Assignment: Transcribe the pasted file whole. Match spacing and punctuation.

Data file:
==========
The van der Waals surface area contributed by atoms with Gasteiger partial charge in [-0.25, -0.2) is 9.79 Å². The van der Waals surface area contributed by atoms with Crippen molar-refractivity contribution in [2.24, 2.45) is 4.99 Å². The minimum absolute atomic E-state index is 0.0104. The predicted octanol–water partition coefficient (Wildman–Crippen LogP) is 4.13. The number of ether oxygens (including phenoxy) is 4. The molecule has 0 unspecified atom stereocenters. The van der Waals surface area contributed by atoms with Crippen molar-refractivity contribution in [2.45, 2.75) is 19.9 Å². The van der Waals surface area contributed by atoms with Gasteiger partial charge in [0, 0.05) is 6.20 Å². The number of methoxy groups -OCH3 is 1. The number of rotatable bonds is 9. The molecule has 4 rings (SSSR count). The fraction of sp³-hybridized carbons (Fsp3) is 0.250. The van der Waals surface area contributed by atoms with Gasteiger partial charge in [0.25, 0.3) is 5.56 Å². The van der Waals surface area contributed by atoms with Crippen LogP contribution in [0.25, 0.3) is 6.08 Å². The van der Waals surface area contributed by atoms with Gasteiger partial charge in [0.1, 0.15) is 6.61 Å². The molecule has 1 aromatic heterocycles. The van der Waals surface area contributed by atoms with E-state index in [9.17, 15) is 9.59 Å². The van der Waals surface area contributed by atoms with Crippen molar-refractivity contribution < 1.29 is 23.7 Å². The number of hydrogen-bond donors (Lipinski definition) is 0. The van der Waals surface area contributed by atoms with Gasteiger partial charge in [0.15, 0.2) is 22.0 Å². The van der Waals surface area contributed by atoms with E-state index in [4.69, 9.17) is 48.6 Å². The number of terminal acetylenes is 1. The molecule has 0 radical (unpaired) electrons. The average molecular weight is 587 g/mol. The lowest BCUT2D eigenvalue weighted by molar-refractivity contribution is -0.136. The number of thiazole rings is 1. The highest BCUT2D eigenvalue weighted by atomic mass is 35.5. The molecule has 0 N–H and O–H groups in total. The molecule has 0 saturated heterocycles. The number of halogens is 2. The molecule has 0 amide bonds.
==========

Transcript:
The van der Waals surface area contributed by atoms with Gasteiger partial charge in [-0.25, -0.2) is 9.79 Å². The van der Waals surface area contributed by atoms with Crippen molar-refractivity contribution in [2.24, 2.45) is 4.99 Å². The minimum absolute atomic E-state index is 0.0104. The predicted octanol–water partition coefficient (Wildman–Crippen LogP) is 4.13. The number of ether oxygens (including phenoxy) is 4. The molecule has 0 unspecified atom stereocenters. The van der Waals surface area contributed by atoms with Crippen molar-refractivity contribution in [2.45, 2.75) is 19.9 Å². The van der Waals surface area contributed by atoms with Gasteiger partial charge in [0, 0.05) is 6.20 Å². The number of methoxy groups -OCH3 is 1. The number of rotatable bonds is 9. The molecule has 4 rings (SSSR count). The fraction of sp³-hybridized carbons (Fsp3) is 0.250. The van der Waals surface area contributed by atoms with Gasteiger partial charge in [0.25, 0.3) is 5.56 Å². The van der Waals surface area contributed by atoms with Crippen LogP contribution in [0.25, 0.3) is 6.08 Å². The van der Waals surface area contributed by atoms with Gasteiger partial charge in [0.1, 0.15) is 6.61 Å². The molecule has 1 aromatic heterocycles. The van der Waals surface area contributed by atoms with E-state index in [9.17, 15) is 9.59 Å². The van der Waals surface area contributed by atoms with Crippen molar-refractivity contribution < 1.29 is 23.7 Å². The number of hydrogen-bond donors (Lipinski definition) is 0. The van der Waals surface area contributed by atoms with Gasteiger partial charge in [0.15, 0.2) is 22.0 Å². The van der Waals surface area contributed by atoms with E-state index in [4.69, 9.17) is 48.6 Å². The number of terminal acetylenes is 1. The molecule has 0 radical (unpaired) electrons. The average molecular weight is 587 g/mol. The lowest BCUT2D eigenvalue weighted by molar-refractivity contribution is -0.136. The number of thiazole rings is 1. The highest BCUT2D eigenvalue weighted by atomic mass is 35.5. The molecule has 0 N–H and O–H groups in total. The molecule has 0 saturated heterocycles. The number of halogens is 2. The molecule has 0 amide bonds.